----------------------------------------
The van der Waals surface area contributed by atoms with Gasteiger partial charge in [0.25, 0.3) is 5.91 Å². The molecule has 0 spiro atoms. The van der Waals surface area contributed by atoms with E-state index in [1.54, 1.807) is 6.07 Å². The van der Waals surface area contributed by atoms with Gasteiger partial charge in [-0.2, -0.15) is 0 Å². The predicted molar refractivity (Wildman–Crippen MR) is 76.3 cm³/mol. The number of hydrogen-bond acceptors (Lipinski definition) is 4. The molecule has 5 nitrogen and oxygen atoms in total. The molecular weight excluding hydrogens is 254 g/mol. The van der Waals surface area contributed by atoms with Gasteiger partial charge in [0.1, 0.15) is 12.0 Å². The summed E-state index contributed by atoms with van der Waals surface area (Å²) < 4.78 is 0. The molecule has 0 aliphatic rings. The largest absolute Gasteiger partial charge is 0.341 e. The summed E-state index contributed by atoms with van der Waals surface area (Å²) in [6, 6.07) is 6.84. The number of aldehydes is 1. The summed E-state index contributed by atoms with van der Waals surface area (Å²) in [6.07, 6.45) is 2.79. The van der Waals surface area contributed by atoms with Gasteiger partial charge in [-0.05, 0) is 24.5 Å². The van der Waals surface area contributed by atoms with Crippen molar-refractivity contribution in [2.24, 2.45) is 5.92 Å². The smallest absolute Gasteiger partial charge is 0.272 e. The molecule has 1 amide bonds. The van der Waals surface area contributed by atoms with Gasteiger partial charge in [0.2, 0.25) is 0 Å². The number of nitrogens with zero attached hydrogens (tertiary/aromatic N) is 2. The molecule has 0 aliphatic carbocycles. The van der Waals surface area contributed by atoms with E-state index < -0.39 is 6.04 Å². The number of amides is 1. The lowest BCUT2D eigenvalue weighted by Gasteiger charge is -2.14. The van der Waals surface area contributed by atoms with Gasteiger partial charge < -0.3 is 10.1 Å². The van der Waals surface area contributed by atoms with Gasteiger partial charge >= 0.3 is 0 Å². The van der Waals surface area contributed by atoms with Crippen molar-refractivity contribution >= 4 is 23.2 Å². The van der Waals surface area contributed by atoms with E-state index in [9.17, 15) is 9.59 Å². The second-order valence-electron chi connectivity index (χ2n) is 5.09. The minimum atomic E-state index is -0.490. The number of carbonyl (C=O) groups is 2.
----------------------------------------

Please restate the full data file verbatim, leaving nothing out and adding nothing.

The van der Waals surface area contributed by atoms with Gasteiger partial charge in [0.25, 0.3) is 5.91 Å². The molecule has 0 spiro atoms. The van der Waals surface area contributed by atoms with E-state index in [1.54, 1.807) is 6.07 Å². The van der Waals surface area contributed by atoms with Gasteiger partial charge in [-0.2, -0.15) is 0 Å². The predicted molar refractivity (Wildman–Crippen MR) is 76.3 cm³/mol. The number of hydrogen-bond acceptors (Lipinski definition) is 4. The molecule has 5 nitrogen and oxygen atoms in total. The molecular weight excluding hydrogens is 254 g/mol. The van der Waals surface area contributed by atoms with Gasteiger partial charge in [0.1, 0.15) is 12.0 Å². The summed E-state index contributed by atoms with van der Waals surface area (Å²) < 4.78 is 0. The molecule has 0 aliphatic rings. The largest absolute Gasteiger partial charge is 0.341 e. The summed E-state index contributed by atoms with van der Waals surface area (Å²) in [6, 6.07) is 6.84. The number of aldehydes is 1. The summed E-state index contributed by atoms with van der Waals surface area (Å²) in [6.07, 6.45) is 2.79. The van der Waals surface area contributed by atoms with Gasteiger partial charge in [-0.05, 0) is 24.5 Å². The van der Waals surface area contributed by atoms with Crippen molar-refractivity contribution in [2.24, 2.45) is 5.92 Å². The smallest absolute Gasteiger partial charge is 0.272 e. The molecule has 1 amide bonds. The van der Waals surface area contributed by atoms with Gasteiger partial charge in [0.2, 0.25) is 0 Å². The number of nitrogens with zero attached hydrogens (tertiary/aromatic N) is 2. The molecule has 0 aliphatic carbocycles. The van der Waals surface area contributed by atoms with E-state index < -0.39 is 6.04 Å². The number of amides is 1. The lowest BCUT2D eigenvalue weighted by Gasteiger charge is -2.14. The van der Waals surface area contributed by atoms with Gasteiger partial charge < -0.3 is 10.1 Å². The van der Waals surface area contributed by atoms with Gasteiger partial charge >= 0.3 is 0 Å². The van der Waals surface area contributed by atoms with Crippen molar-refractivity contribution >= 4 is 23.2 Å². The van der Waals surface area contributed by atoms with E-state index in [9.17, 15) is 9.59 Å². The second-order valence-electron chi connectivity index (χ2n) is 5.09. The minimum atomic E-state index is -0.490. The number of carbonyl (C=O) groups is 2.